After a deadly home invasion claimed the life of Enrique "Henry" Montes, his family believes Phoenix police did not do enough to protect them after police learned through a confidential informant that the Montes home would be the target of a home invasion. So who are these informants and what do they do?
A confidential informant can range from a waitress who just sees something shady to a career criminal. But they almost always get something out of it, whether it's a warm feeling of doing something good or cold, hard cash.
"Police work needs informants," said former SWAT officer Jess Torrez. He said informant work is tricky business.
"Informants can go out and perform illegal things - selling narcotics, stolen property - but it has to be under the direction of an officer, and a very close direction," he said.
Torrez said informants are vetted and have to prove themselves reliable. Police will look into their criminal histories and keep their fingerprints and photos on file.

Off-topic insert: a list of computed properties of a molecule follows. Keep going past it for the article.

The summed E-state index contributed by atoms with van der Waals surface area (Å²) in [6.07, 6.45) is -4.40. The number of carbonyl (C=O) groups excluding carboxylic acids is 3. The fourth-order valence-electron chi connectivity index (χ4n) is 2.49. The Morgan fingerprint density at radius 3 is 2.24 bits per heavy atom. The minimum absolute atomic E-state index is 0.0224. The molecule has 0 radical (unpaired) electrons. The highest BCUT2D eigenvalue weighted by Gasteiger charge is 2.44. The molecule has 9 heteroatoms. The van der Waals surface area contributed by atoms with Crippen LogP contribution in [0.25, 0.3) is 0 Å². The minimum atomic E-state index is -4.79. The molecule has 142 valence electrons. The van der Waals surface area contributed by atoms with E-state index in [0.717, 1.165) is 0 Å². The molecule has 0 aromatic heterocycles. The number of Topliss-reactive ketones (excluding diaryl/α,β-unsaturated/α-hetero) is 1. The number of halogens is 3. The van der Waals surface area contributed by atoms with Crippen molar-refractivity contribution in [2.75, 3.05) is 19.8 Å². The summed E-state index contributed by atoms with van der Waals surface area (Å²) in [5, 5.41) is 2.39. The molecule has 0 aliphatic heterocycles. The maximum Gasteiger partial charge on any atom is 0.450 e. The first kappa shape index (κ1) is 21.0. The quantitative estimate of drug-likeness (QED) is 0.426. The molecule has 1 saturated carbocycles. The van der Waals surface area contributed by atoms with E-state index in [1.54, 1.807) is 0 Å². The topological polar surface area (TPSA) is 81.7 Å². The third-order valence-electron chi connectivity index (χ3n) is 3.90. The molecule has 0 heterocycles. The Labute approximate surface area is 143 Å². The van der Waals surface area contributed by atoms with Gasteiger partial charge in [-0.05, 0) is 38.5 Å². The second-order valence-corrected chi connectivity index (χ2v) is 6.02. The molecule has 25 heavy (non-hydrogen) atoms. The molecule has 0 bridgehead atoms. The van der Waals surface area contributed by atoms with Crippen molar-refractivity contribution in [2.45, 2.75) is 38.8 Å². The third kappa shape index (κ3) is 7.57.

"He has to sign an agreement with Phoenix or any agency that he will not conduct illegal activity," Torrez said.
Experts said police agencies are now dealing with criminals who know what they're doing, and peoples' lives are on the line; so while they can set boundaries, often those lines are blurred.
"It's not for amateurs. It's just not," said former Mesa Master Police Officer Bill Richardson. He said for the informant, tipping off the police isn't a "get out of jail free" card.
"If they were participants in the crime, then the outcome could be prosecution," Richardson said.
Richardson said despite the many risks, law enforcement has been using informants more in recent years because sometimes it's safer - and more believable - than sending in an undercover cop.
"It takes a lot of skill and a lot of experience and a real understanding of the people you're dealing with," Richardson said.
Phoenix police would not confirm that a confidential informant was working with them in the Montes case.
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